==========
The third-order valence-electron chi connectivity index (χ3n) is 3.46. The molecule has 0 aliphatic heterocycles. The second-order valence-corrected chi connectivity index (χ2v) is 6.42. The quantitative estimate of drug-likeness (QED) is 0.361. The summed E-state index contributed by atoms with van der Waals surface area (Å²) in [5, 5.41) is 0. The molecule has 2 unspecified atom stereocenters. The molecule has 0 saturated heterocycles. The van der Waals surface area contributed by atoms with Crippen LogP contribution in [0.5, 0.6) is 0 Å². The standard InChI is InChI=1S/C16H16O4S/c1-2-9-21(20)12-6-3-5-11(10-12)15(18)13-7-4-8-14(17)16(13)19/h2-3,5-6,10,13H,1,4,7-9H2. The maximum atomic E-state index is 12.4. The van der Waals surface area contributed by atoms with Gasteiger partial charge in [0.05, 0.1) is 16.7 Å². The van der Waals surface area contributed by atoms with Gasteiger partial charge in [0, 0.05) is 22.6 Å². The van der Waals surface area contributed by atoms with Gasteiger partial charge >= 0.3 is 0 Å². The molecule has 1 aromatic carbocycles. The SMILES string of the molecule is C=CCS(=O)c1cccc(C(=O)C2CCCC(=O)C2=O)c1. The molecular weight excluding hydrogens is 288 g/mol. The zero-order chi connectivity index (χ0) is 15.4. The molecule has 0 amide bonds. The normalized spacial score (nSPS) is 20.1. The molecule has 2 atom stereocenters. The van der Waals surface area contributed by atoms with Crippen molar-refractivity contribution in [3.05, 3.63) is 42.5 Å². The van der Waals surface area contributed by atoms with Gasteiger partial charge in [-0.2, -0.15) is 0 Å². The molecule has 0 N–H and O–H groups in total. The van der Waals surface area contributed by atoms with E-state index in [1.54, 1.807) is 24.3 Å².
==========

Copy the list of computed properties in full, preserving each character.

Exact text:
The third-order valence-electron chi connectivity index (χ3n) is 3.46. The molecule has 0 aliphatic heterocycles. The second-order valence-corrected chi connectivity index (χ2v) is 6.42. The quantitative estimate of drug-likeness (QED) is 0.361. The summed E-state index contributed by atoms with van der Waals surface area (Å²) in [5, 5.41) is 0. The molecule has 2 unspecified atom stereocenters. The molecule has 0 saturated heterocycles. The van der Waals surface area contributed by atoms with Crippen LogP contribution in [0.5, 0.6) is 0 Å². The standard InChI is InChI=1S/C16H16O4S/c1-2-9-21(20)12-6-3-5-11(10-12)15(18)13-7-4-8-14(17)16(13)19/h2-3,5-6,10,13H,1,4,7-9H2. The maximum atomic E-state index is 12.4. The van der Waals surface area contributed by atoms with Gasteiger partial charge in [0.05, 0.1) is 16.7 Å². The van der Waals surface area contributed by atoms with Gasteiger partial charge in [0, 0.05) is 22.6 Å². The van der Waals surface area contributed by atoms with Gasteiger partial charge >= 0.3 is 0 Å². The molecule has 1 aromatic carbocycles. The SMILES string of the molecule is C=CCS(=O)c1cccc(C(=O)C2CCCC(=O)C2=O)c1. The molecular weight excluding hydrogens is 288 g/mol. The zero-order chi connectivity index (χ0) is 15.4. The molecule has 0 amide bonds. The normalized spacial score (nSPS) is 20.1. The molecule has 2 atom stereocenters. The van der Waals surface area contributed by atoms with Crippen molar-refractivity contribution in [3.05, 3.63) is 42.5 Å². The van der Waals surface area contributed by atoms with Gasteiger partial charge in [-0.2, -0.15) is 0 Å². The molecule has 0 N–H and O–H groups in total. The van der Waals surface area contributed by atoms with E-state index in [1.54, 1.807) is 24.3 Å².